BMW draws up hit list of doomed models… new BMW X8 signed off… new i3 looms

BMW has become highly cost-conscious, as profits slide at the same time as investment in EV production ramps up, so it’s drawn up a hit list of less-profitable models that won’t be replaced. They include the standard-wheelbase 7-series, the Z4, the 2-series Gran Tourer and cabrio and the 3-series GT. The ungainly 6-series GT looks a good bet to survive because Norbert Reithofer, chairman of BMW’s supervisory board, is a fan. Since Reithofer was replaced as chairman of the board of management in 2015 by Harald Krüger, shares have dropped from 122 to 65 euros. Nobody’s blaming Krüger for the state of the economy, or for the sabre-rattling between the US and China that’s prompting some new-factory building. But it is raising questions about whether his contract will be extended when it expires next year – and who’d replace him.

Georg Kacher’s inside line

The X6 (above) is getting a big brother. The X8 is, we’re told, not simply a coupe version of the X7. It’s going to be available only in relatively sporty guises, including an X8M and an M Power plug-in hybrid that promises 168bhp from an electric motor, with up to 60 miles of zero-emission range.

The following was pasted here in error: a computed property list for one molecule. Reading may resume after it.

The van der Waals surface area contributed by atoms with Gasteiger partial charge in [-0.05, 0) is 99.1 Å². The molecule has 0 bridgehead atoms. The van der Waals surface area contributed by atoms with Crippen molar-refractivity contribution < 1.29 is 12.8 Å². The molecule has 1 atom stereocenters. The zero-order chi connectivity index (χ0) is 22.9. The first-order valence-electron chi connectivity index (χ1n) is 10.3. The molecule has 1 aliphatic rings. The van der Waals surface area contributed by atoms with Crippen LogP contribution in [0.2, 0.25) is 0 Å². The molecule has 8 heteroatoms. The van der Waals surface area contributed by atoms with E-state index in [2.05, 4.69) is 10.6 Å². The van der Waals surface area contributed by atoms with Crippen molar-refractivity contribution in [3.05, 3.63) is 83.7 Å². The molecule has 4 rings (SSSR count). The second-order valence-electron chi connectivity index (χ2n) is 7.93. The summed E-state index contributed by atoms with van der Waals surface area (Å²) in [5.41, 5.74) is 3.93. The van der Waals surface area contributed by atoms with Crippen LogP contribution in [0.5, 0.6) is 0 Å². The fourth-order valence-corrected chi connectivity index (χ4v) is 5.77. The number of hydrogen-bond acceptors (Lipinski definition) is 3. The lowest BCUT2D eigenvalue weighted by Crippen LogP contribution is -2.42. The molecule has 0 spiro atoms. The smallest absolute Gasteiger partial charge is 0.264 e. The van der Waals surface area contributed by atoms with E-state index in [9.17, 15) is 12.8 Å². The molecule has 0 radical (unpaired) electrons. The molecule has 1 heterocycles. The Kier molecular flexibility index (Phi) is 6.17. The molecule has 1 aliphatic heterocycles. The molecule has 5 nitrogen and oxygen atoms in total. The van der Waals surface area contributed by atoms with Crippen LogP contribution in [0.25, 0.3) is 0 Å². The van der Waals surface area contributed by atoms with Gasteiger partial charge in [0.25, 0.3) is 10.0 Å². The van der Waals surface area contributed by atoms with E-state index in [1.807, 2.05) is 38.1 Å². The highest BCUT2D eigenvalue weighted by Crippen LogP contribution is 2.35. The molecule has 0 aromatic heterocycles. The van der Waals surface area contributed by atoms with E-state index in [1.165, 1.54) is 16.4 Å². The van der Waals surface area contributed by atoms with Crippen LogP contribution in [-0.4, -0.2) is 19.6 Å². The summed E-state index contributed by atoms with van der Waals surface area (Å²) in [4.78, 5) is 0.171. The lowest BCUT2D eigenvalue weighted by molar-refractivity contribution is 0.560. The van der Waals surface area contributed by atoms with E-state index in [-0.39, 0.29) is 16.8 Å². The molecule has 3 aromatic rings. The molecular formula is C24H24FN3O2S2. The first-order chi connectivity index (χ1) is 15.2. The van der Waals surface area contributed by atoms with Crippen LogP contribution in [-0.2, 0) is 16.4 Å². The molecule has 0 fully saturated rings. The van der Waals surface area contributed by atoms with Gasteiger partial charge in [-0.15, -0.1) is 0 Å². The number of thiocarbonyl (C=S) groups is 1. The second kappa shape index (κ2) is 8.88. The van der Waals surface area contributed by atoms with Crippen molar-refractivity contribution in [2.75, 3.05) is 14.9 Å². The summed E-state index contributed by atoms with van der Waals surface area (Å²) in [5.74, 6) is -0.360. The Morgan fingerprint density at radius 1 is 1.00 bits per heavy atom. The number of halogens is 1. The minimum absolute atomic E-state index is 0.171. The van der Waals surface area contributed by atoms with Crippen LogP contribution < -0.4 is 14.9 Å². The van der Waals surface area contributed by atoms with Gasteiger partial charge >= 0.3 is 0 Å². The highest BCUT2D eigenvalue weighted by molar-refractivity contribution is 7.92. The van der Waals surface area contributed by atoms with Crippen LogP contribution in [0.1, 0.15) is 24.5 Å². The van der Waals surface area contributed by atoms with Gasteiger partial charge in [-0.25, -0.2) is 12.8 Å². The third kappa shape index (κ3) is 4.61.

BMW draws up hit list of doomed models… new X8 signed off… new i3 looms


BMW’s electric pioneers, the i3 and i8, live to fight another day alongside the torrent of all-new EVs coming from BMW in a couple of years. The less radical new i3, due in 2022, will be loosely based on the next X1, and may be offered with a choice of power sources: hydrogen fuel cell or battery-electric. That year’s shorter, lighter new i8 will gain more power for both its electric motor and its now-four-cylinder petrol engine – a total of around 540bhp.

Cost-cutting measures being considered include speeding up the R&D process by doing more on screen, less in the real world, and by drastically reducing the number of engine and trim options available. Possible partnerships are also being discussed, even though that’s not always worked out very well for BMW in the past; think Rover.

BMW has recently started supplying 4.0-litre V8s to Jaguar Land Rover, but that’s relatively small beer next to one of the ideas currently under consideration: a low-cost electric saloon project with Daimler. It would be made in China for the Chinese market, where it would be significantly cheaper to buy than the 1-series and A-Class saloons.

New 1-series doesn’t get a six; part of BMW’s engine rationalisation programme

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